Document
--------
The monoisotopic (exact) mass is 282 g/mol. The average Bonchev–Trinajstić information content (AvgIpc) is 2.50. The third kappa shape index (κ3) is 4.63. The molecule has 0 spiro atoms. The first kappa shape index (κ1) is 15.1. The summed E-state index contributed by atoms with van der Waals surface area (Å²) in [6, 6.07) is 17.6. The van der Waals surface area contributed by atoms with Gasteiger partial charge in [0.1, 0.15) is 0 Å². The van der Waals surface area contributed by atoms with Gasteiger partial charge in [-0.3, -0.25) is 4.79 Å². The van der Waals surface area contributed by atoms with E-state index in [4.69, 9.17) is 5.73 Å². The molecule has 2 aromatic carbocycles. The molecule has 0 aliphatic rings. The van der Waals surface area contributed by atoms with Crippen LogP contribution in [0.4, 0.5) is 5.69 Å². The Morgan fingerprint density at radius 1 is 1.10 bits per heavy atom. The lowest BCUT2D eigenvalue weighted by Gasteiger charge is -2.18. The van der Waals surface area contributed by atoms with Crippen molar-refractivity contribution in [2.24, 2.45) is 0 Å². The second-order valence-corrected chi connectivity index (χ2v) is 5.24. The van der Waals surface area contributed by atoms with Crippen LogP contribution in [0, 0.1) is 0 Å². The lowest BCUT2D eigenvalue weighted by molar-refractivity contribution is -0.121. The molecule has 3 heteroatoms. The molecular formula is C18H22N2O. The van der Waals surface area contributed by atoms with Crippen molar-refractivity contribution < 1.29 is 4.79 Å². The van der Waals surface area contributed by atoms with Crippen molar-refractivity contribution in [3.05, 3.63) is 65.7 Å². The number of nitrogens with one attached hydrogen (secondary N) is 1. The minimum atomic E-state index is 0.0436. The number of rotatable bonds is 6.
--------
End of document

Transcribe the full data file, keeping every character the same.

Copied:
The monoisotopic (exact) mass is 282 g/mol. The average Bonchev–Trinajstić information content (AvgIpc) is 2.50. The third kappa shape index (κ3) is 4.63. The molecule has 0 spiro atoms. The first kappa shape index (κ1) is 15.1. The summed E-state index contributed by atoms with van der Waals surface area (Å²) in [6, 6.07) is 17.6. The van der Waals surface area contributed by atoms with Gasteiger partial charge in [0.1, 0.15) is 0 Å². The van der Waals surface area contributed by atoms with Gasteiger partial charge in [-0.3, -0.25) is 4.79 Å². The van der Waals surface area contributed by atoms with E-state index in [4.69, 9.17) is 5.73 Å². The molecule has 2 aromatic carbocycles. The molecule has 0 aliphatic rings. The van der Waals surface area contributed by atoms with Crippen LogP contribution in [0.4, 0.5) is 5.69 Å². The Morgan fingerprint density at radius 1 is 1.10 bits per heavy atom. The lowest BCUT2D eigenvalue weighted by Gasteiger charge is -2.18. The van der Waals surface area contributed by atoms with Crippen molar-refractivity contribution in [2.24, 2.45) is 0 Å². The second-order valence-corrected chi connectivity index (χ2v) is 5.24. The van der Waals surface area contributed by atoms with Crippen LogP contribution in [0, 0.1) is 0 Å². The lowest BCUT2D eigenvalue weighted by molar-refractivity contribution is -0.121. The molecule has 3 heteroatoms. The molecular formula is C18H22N2O. The van der Waals surface area contributed by atoms with Crippen molar-refractivity contribution < 1.29 is 4.79 Å². The van der Waals surface area contributed by atoms with Crippen molar-refractivity contribution in [3.05, 3.63) is 65.7 Å². The number of nitrogens with one attached hydrogen (secondary N) is 1. The minimum atomic E-state index is 0.0436. The number of rotatable bonds is 6.